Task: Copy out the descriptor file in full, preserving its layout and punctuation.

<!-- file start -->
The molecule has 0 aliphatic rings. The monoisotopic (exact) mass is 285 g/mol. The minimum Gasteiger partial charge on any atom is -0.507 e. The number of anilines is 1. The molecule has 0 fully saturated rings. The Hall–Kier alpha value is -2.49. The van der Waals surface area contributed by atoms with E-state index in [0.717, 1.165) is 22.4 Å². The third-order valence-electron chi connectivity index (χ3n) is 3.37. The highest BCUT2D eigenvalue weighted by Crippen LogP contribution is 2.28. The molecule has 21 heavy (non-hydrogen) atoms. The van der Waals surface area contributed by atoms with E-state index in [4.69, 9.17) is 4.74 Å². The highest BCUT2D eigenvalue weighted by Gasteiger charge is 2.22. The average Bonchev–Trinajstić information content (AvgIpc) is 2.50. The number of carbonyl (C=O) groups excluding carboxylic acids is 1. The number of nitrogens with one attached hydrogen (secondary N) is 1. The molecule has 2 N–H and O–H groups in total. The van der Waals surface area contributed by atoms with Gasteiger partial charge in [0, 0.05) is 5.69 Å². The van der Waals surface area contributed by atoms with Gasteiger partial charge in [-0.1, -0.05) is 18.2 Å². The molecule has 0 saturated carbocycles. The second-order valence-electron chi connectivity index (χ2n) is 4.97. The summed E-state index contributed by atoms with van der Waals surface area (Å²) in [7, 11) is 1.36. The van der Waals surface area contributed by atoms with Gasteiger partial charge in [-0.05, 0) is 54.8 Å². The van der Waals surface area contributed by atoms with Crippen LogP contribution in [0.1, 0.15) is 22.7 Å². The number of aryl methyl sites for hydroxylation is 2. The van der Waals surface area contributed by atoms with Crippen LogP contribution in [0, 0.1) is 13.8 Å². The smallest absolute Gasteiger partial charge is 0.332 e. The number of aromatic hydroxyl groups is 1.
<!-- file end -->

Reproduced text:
The molecule has 0 aliphatic rings. The monoisotopic (exact) mass is 285 g/mol. The minimum Gasteiger partial charge on any atom is -0.507 e. The number of anilines is 1. The molecule has 0 fully saturated rings. The Hall–Kier alpha value is -2.49. The van der Waals surface area contributed by atoms with E-state index in [0.717, 1.165) is 22.4 Å². The third-order valence-electron chi connectivity index (χ3n) is 3.37. The highest BCUT2D eigenvalue weighted by Crippen LogP contribution is 2.28. The molecule has 21 heavy (non-hydrogen) atoms. The van der Waals surface area contributed by atoms with E-state index in [4.69, 9.17) is 4.74 Å². The highest BCUT2D eigenvalue weighted by Gasteiger charge is 2.22. The average Bonchev–Trinajstić information content (AvgIpc) is 2.50. The number of carbonyl (C=O) groups excluding carboxylic acids is 1. The number of nitrogens with one attached hydrogen (secondary N) is 1. The molecule has 2 N–H and O–H groups in total. The van der Waals surface area contributed by atoms with Gasteiger partial charge in [0, 0.05) is 5.69 Å². The van der Waals surface area contributed by atoms with Gasteiger partial charge in [-0.1, -0.05) is 18.2 Å². The molecule has 0 saturated carbocycles. The second-order valence-electron chi connectivity index (χ2n) is 4.97. The summed E-state index contributed by atoms with van der Waals surface area (Å²) in [7, 11) is 1.36. The van der Waals surface area contributed by atoms with Gasteiger partial charge in [-0.05, 0) is 54.8 Å². The van der Waals surface area contributed by atoms with Crippen LogP contribution in [0.1, 0.15) is 22.7 Å². The number of aryl methyl sites for hydroxylation is 2. The van der Waals surface area contributed by atoms with Crippen LogP contribution in [0, 0.1) is 13.8 Å². The smallest absolute Gasteiger partial charge is 0.332 e. The number of aromatic hydroxyl groups is 1.